David Armstrong on Diabetes, Foot Health and Exercise

Podiatric surgeon explains importance of exercise, good shoes, foot checkups for diabetes patients

In honor of Foot Health Month, we’ve asked members of the Vionic Innovation Lab to share their observations and expertise. 

Trained as a podiatric surgeon, David G. Armstrong, DPM, MD, PhD, is recognized as a world leader in diabetic foot care. He is professor of surgery at the University of Arizona in Tucson. He is also director of the University’s Southern Arizona Limb Salvage Alliance (SALSA). 

Over the past decade, for the first time in history, more people died from non-infectious diseases than from all the plagues in the world combined. These diseases are ones we hear about every day– cardiovascular disease, cancer and diabetes. They’re all inexorably linked with one another and, if you think about it, they’re all, as my colleague Steve Jones has put it, “diseases of decay.”

That third disease of decay, diabetes, is particularly problematic. Just as HIV can progress to AIDS, there exists a “pre-diabetes” condition that few people know about. In fact, now some 86 million people in the USA alone have pre-diabetes. That’s the equivalent population of 30 out of the 50 states!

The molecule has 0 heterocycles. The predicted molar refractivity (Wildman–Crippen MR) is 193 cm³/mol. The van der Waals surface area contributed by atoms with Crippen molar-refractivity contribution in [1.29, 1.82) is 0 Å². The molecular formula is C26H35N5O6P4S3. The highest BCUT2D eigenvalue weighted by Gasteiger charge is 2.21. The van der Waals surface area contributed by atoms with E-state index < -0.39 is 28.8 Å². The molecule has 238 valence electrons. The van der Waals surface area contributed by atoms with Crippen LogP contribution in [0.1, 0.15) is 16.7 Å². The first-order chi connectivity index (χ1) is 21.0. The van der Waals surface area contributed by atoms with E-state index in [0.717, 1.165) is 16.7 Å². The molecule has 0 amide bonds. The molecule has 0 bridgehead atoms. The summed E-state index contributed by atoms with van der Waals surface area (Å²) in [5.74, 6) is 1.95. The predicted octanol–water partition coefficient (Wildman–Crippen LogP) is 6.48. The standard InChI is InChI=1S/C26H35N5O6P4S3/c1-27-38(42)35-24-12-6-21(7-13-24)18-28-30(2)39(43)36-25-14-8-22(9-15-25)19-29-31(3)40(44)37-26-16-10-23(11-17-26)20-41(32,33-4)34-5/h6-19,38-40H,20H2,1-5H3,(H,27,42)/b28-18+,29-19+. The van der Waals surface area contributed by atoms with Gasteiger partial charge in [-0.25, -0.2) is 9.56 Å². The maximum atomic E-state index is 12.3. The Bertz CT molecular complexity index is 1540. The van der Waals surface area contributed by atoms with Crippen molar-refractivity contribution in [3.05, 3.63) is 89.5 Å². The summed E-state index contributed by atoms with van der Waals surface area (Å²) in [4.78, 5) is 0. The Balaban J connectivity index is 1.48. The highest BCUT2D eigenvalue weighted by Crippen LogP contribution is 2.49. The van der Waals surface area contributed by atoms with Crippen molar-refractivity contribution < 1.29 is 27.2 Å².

With all of this heavy information, the good news is that there is one common therapy that can make a massive difference in fighting “decay.” That’s to simply find a few minutes– 30 minutes— if you can– to just move. Doing that alone has tremendous benefits for cardiovascular, metabolic and even cognitive health. I can’t think of any single prescription that can serve to potentially simultaneously improve insulin sensitivity, reduce depression and improve memory and circulation. Such a drug would be a blockbuster. That blockbuster is sitting right under your shoelaces.

If you have diabetes or if you’ve been told you have pre-diabetes, see your foot specialist and generalist before embarking on your exercise program. Check your feet every day. If you see something that is unusual from the previous day– particularly redness, a callus or blister– then tell your foot specialist promptly. When you see your general doctor, “knock your socks off.” That will get him or her prompted to give your feet a closer look!

The key thing to keep in mind is that these wonderful extremities of ours take a terrific beating. The least we can do is to be kind to them. The right shoes coupled with the right insoles and socks can mean the difference between a healthy workout and walking wounded.

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